On October 10th, 2009, the Turkish and Armenian foreign ministers signed two protocols in Zurich that were intended to develop and normalize relations between the two countries. Initially, there was great optimism about the historic agreement, but political bickering between the two countries resulted in a suspension of the Protocols just six months later. On the first anniversary of the signing of the Protocols, Carnegie hosted a panel discussion with Carnegie’s Thomas de Waal, Emil Sanamyan, editor of the Armenian Reporter, and the Atlantic Council’s Ross Wilson, a former U.S ambassador to Turkey. Carnegie’s Ambassador James F. Collins moderated the panel.

Analysis of the Protocols

The Protocols, negotiated by the Swiss foreign ministry, set out a framework for establishing diplomatic relations between the two countries and opening the Turkish-Armenian border, which has been closed since 1993. The documents deliberately did not include language on the 1915 killing of Ottoman Armenians and the Nagorny Karabakh conflict, two of the most disputed issues between the two nations, de Waal explained.  The requirement that both parliaments ratify the documents was intended to create political cover for the politicians involved, but this also created an opportunity to delay implementing the Protocols.

  • Ratification: The need for the parliament in Ankara to ratify the documents indicates that Turkey was already looking for a way to avoid normalization, Sanamyan argued. In his view, the Protocols were flawed because they focused on laying the diplomatic groundwork alone, instead of attempting to “re-establish mutual respect and trust on a societal level.”
     
  • Mistaken Assumptions: In spite of their limitations, the Protocols have been “the most positive initiative in the South Caucasus for many years,” with the “potential to transform the region” if implemented, argued de Waal. He suggested that the eventual unraveling of the process resulted from a failure to market the documents properly to Azerbaijan in particular. A strong Azerbaijani campaign against the normalization of Turkish-Armenian relations—born out of fear that the Protocols would render Armenia less willing to compromise on the Karabakh issue—caused the Turkish government to backtrack on ratification. However, de Waal argued, Azerbaijan’s fears about the process were misplaced. If the border opens, Armenia will lose its siege mentality and become a more pliable partner in the Karabakh talks, he contended, while Turkey will finally realize its “zero-problems-with-neighbors” policy, become a more effective regional actor in the South Caucasus, and win more leverage over Karabakh.

Recommendations for the Future

  •  Karabakh: Turkey should define progress on Nagorny Karabakh more loosely, thus giving room for Azerbaijan and Armenia to explore more creative options for breaking the deadlock. For instance, restoring the railroad through Azerbaijan’s occupied territories to the Azerbaijani exclave of Nakhichevan would provide tangible benefits for all parties involved and could be a justification for Turkey to reopen the border, de Waal suggested. The panelists agreed that while the Karabakh talks must move forward, they should be viewed as a parallel process, rather than a pre-condition, to the Turkish-Armenian rapprochement.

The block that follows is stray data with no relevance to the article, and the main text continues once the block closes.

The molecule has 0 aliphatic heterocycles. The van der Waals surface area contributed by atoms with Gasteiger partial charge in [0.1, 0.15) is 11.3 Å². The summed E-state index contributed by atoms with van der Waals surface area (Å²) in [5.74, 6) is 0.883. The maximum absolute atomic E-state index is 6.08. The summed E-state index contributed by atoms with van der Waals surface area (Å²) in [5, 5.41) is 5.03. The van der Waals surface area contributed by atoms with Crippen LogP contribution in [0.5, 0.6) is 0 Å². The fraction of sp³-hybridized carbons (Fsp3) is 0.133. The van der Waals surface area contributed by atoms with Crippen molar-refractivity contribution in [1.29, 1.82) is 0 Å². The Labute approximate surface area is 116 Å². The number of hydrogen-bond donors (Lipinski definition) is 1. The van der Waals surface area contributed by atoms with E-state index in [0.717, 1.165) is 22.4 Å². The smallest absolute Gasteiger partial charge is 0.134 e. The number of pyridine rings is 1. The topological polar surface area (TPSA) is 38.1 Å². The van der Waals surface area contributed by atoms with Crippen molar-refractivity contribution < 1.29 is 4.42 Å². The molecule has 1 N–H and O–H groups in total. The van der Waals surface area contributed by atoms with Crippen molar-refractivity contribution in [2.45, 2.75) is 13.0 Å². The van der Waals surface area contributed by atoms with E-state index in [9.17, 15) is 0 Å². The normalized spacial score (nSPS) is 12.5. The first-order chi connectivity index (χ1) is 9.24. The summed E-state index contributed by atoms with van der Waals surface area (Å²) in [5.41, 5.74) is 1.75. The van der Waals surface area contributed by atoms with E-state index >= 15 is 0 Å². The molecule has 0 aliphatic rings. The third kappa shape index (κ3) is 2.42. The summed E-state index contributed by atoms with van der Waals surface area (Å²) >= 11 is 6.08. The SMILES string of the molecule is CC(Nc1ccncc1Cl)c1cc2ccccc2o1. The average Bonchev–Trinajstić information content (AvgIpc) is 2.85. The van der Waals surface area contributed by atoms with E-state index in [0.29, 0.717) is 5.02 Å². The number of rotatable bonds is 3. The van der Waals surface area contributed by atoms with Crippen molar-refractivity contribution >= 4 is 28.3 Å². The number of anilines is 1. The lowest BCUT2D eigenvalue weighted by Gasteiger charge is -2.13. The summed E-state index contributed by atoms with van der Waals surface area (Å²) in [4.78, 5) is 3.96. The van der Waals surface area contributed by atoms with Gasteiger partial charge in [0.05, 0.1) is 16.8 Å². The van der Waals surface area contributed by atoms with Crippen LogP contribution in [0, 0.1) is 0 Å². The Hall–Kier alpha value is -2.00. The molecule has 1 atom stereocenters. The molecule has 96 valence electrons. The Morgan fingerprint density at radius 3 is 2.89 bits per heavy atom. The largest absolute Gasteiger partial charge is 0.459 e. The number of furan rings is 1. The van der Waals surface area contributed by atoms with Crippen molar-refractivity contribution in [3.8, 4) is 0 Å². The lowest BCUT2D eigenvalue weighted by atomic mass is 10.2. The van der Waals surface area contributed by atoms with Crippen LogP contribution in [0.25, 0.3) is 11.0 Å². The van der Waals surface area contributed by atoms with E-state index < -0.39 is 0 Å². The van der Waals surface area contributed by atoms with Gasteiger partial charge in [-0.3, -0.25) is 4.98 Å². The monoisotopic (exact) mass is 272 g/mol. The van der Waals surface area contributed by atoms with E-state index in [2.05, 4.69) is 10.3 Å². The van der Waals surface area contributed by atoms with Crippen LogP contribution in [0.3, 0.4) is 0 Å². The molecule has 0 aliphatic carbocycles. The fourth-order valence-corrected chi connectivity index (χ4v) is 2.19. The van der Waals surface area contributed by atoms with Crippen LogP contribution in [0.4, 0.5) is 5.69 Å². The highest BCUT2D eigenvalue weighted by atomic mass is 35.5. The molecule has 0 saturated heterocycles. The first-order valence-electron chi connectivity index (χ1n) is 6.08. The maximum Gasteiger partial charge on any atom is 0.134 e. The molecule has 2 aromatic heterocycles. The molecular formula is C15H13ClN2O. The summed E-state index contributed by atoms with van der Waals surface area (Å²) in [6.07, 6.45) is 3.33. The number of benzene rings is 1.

•  Temporary Hiatus: Resumption of negotiations is not likely to occur in the near future, given the preoccupation of both governments with domestic issues. De Waal predicted that the process will remain suspended until after the Turkish general election in mid-2011.
     
  • Grassroots Initiatives: Turkish society has undergone a dramatic change during the past few years, becoming more open and tolerant on the difficult historical issues of Turkey’s minority communities. A number of scholarly and cultural initiatives, such as the reconstruction of the Akhtamar Church on the island of Van and unprecedented public commemoration on April 24th testify to this remarkable transformation. While its societal changes are not yet obvious to or recognized in Armenia, de Waal suggested that “the genie is already out of the bottle” and urged increased support for grassroots initiatives.
     
  •  Incremental Steps: At the start of negotiations in 2007, both Ankara and Yerevan were eager to change the paradigm that shaped bilateral relations, Wilson said. They wanted to deal with the most difficult issues dividing them and initiate negotiations in good faith toward that end. Instead of reinvigorating the Protocols, the two capitals should start with a simpler project, such as merely opening diplomatic relations between the two countries, as a way to encourage dialogue and break the current stalemate, he suggested.
     
  • U.S. Role in the Region: The panelists agreed that the United States can play an important role in bridging the Turkish-Armenian divide. Unfortunately, however, the U.S. domestic politics have become a factor in the dispute. For instance, in April, 2010, international interest focused on whether U.S. officials would use the word “genocide” to describe the mass killings of Armenians in 1915. Sanamyan underscored that the clear power disparity between Turkey and Armenia means that Yerevan often needs a third party, such as Russia or the United States, to put pressure on Ankara.
     
  • 2015: With the centenary of the Armenian catastrophe approaching in 2015, the United States should use this symbolic date to push for the full normalization of relations between the two countries and argue that it is in Turkey’s interest to be part of the centenary commemorations, said de Waal.